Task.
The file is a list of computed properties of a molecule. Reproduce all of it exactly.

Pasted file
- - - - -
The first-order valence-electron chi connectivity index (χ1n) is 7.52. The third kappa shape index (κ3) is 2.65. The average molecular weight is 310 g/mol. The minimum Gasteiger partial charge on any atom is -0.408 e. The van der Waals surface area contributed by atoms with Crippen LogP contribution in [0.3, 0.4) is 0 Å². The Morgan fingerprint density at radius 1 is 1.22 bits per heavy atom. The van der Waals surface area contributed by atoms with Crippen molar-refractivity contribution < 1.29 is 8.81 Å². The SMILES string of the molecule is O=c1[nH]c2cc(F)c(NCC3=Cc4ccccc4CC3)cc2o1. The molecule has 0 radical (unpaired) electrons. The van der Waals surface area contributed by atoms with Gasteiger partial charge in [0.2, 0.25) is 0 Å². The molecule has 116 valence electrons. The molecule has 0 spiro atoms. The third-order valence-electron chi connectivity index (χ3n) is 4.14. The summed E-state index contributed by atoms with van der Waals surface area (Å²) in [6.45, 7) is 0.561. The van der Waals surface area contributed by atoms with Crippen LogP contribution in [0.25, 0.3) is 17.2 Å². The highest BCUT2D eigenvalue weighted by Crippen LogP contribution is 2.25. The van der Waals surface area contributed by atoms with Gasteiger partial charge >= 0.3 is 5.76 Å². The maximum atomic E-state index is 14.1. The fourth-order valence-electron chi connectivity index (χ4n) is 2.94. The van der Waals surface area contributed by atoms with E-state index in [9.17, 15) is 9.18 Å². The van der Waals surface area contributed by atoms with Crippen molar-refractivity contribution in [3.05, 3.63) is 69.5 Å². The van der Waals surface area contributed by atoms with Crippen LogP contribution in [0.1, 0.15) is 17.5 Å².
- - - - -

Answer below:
The first-order valence-electron chi connectivity index (χ1n) is 7.52. The third kappa shape index (κ3) is 2.65. The average molecular weight is 310 g/mol. The minimum Gasteiger partial charge on any atom is -0.408 e. The van der Waals surface area contributed by atoms with Crippen LogP contribution in [0.3, 0.4) is 0 Å². The Morgan fingerprint density at radius 1 is 1.22 bits per heavy atom. The van der Waals surface area contributed by atoms with Crippen molar-refractivity contribution < 1.29 is 8.81 Å². The SMILES string of the molecule is O=c1[nH]c2cc(F)c(NCC3=Cc4ccccc4CC3)cc2o1. The molecule has 0 radical (unpaired) electrons. The van der Waals surface area contributed by atoms with Gasteiger partial charge in [0.2, 0.25) is 0 Å². The molecule has 116 valence electrons. The molecule has 0 spiro atoms. The third-order valence-electron chi connectivity index (χ3n) is 4.14. The summed E-state index contributed by atoms with van der Waals surface area (Å²) in [6.45, 7) is 0.561. The van der Waals surface area contributed by atoms with Crippen LogP contribution in [0.25, 0.3) is 17.2 Å². The highest BCUT2D eigenvalue weighted by Crippen LogP contribution is 2.25. The van der Waals surface area contributed by atoms with Gasteiger partial charge >= 0.3 is 5.76 Å². The maximum atomic E-state index is 14.1. The fourth-order valence-electron chi connectivity index (χ4n) is 2.94. The van der Waals surface area contributed by atoms with E-state index in [9.17, 15) is 9.18 Å². The van der Waals surface area contributed by atoms with Crippen molar-refractivity contribution in [3.05, 3.63) is 69.5 Å². The van der Waals surface area contributed by atoms with Crippen LogP contribution in [0.1, 0.15) is 17.5 Å².